Backers of the pay equity law passed last year took a victory lap Tuesday, reflecting on the two decades of advocacy that went into its passage and the partnerships that pushed it over the finish line.
The law, signed by Gov. Charlie Baker in August 2016, bans gender-based discrimination in pay, allows coworkers to freely discuss their salaries, and prohibits employers from requiring an applicant's salary history before a formal job offer. Versions of the legislation have been filed since 1995.
"Despite the fact that it's taken so many years, the passion in this subject was always, always there, each and every year," House Speaker Robert DeLeo said at a panel hosted by the Massachusetts Caucus of Women Legislators. "This year again it's a little different because I think we have something to celebrate."
"As we embrace the new reality that over half of our employees are women and if your goal is to attract the best and the brightest, you need to be thinking about not just pay equity but the workplace culture." - Jim Rooney, President & CEO, Greater Boston Chamber of Commerce
The panel was held in conjunction with "Equal Pay Day" -- this year, April 4 -- which, according to the National Committee on Pay Equity, is a date that symbolizes how deep into the next calendar year women must work to earn the equivalent salary of a man for the previous year.
Former Lt. Gov. Evelyn Murphy, who moderated the discussion, said DeLeo's support for last year's pay equity bill was key because early versions had "died quietly every session, but largely because of opposition in the House."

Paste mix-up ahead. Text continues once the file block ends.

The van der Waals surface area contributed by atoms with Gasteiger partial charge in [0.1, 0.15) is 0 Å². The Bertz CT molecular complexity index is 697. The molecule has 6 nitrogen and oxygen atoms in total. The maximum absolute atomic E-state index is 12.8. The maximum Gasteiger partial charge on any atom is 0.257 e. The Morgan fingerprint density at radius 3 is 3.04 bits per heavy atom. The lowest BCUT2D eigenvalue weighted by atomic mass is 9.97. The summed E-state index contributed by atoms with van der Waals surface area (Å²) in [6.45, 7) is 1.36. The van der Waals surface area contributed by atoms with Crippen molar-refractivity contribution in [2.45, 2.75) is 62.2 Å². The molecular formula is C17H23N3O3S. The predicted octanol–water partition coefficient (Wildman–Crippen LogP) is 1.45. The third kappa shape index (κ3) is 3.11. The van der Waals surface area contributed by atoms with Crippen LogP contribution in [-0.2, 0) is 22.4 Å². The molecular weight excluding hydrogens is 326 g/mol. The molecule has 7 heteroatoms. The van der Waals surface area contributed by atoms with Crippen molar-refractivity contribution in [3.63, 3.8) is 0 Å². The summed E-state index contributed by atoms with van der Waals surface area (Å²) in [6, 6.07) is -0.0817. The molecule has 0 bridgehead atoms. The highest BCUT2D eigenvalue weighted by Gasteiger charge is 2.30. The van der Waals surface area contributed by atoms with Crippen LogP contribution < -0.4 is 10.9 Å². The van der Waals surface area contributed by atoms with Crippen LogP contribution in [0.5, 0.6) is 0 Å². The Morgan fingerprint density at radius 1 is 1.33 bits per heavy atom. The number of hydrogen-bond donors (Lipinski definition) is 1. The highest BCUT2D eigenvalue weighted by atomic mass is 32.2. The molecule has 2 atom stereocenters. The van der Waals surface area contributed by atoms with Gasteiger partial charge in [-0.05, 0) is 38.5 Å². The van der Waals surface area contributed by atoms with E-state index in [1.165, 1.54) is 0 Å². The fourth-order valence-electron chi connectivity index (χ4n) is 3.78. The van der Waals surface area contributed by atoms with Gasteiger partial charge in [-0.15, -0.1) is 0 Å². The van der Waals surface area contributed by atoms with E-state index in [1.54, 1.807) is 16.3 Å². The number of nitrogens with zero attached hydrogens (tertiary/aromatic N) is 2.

"There was no doubt in my mind if we could get the parameters of a bill that he could be comfortable with, that his support would be there," said Murphy, the founder of a nonprofit, The WAGE Project, that seeks to fight wage discrimination against women.
DeLeo said Speaker Pro Tempore Patricia Haddad knocked on his door one afternoon to ask if she could take over work on the pay equity bill, saying she thought she could help find ways to get it done. He said the Somerset Democrat "led the way" in bringing stakeholders together.
"She broke heads," DeLeo said, as Haddad held a finger to her lips in a shushing gesture.
Haddad said she had "honest and candid" conversations with business groups to figure out how to address their concerns about cost, regulation and other issues.
"It was exactly about sitting down with people face-to-face and being able to talk a lot -- what is it you're trying to get at, where are we all trying to be," she said. "And I do believe that every man -- wow, it was mostly men at the table, I'm so shocked by that -- most of the men, they did believe that we could get there. They just didn't know how."
The Greater Boston Chamber of Commerce announced its support for the bill in January 2016. Murphy said Chamber President and CEO James Rooney had "opened a door that had been closed for almost 20 years" by getting business interests to look seriously at the bill.
Rooney said there is more to be done for women in the workplace, calling for a focus on diversifying boards and C-suite positions to include more women.
"As we embrace the new reality that over half of our employees are women and if your goal is to attract the best and the brightest, you need to be thinking about not just pay equity but the workplace culture," he said.